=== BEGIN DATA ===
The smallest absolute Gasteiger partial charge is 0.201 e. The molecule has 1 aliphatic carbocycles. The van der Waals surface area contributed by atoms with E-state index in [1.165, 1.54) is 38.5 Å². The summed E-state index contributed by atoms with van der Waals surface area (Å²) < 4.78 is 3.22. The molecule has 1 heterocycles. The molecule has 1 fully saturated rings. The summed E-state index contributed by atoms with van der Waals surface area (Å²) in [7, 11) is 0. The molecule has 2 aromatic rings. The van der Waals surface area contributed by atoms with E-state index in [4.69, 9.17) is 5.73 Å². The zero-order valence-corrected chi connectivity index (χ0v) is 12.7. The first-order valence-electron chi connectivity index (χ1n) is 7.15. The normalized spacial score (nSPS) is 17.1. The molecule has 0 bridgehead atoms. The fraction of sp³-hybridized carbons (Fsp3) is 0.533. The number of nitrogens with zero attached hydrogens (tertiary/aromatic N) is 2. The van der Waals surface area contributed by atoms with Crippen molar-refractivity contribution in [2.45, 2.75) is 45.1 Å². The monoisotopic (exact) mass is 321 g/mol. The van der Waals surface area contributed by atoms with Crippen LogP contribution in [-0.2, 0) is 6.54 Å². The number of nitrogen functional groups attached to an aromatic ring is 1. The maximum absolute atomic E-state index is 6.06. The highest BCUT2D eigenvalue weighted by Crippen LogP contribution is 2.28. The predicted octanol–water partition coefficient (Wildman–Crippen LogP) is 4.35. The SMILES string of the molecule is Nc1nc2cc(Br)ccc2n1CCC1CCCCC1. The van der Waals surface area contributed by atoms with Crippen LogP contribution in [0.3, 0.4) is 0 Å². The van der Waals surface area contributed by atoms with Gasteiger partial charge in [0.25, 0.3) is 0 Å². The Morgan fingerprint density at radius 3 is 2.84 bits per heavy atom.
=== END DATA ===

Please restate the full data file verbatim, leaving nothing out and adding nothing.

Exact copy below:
The smallest absolute Gasteiger partial charge is 0.201 e. The molecule has 1 aliphatic carbocycles. The van der Waals surface area contributed by atoms with E-state index in [1.165, 1.54) is 38.5 Å². The summed E-state index contributed by atoms with van der Waals surface area (Å²) < 4.78 is 3.22. The molecule has 1 heterocycles. The molecule has 1 fully saturated rings. The summed E-state index contributed by atoms with van der Waals surface area (Å²) in [7, 11) is 0. The molecule has 2 aromatic rings. The van der Waals surface area contributed by atoms with E-state index in [4.69, 9.17) is 5.73 Å². The zero-order valence-corrected chi connectivity index (χ0v) is 12.7. The first-order valence-electron chi connectivity index (χ1n) is 7.15. The normalized spacial score (nSPS) is 17.1. The molecule has 0 bridgehead atoms. The fraction of sp³-hybridized carbons (Fsp3) is 0.533. The number of nitrogens with zero attached hydrogens (tertiary/aromatic N) is 2. The van der Waals surface area contributed by atoms with Crippen molar-refractivity contribution in [2.45, 2.75) is 45.1 Å². The monoisotopic (exact) mass is 321 g/mol. The van der Waals surface area contributed by atoms with Crippen LogP contribution in [-0.2, 0) is 6.54 Å². The number of nitrogen functional groups attached to an aromatic ring is 1. The maximum absolute atomic E-state index is 6.06. The highest BCUT2D eigenvalue weighted by Crippen LogP contribution is 2.28. The predicted octanol–water partition coefficient (Wildman–Crippen LogP) is 4.35. The SMILES string of the molecule is Nc1nc2cc(Br)ccc2n1CCC1CCCCC1. The van der Waals surface area contributed by atoms with Crippen LogP contribution in [0.3, 0.4) is 0 Å². The van der Waals surface area contributed by atoms with Gasteiger partial charge in [0.25, 0.3) is 0 Å². The Morgan fingerprint density at radius 3 is 2.84 bits per heavy atom.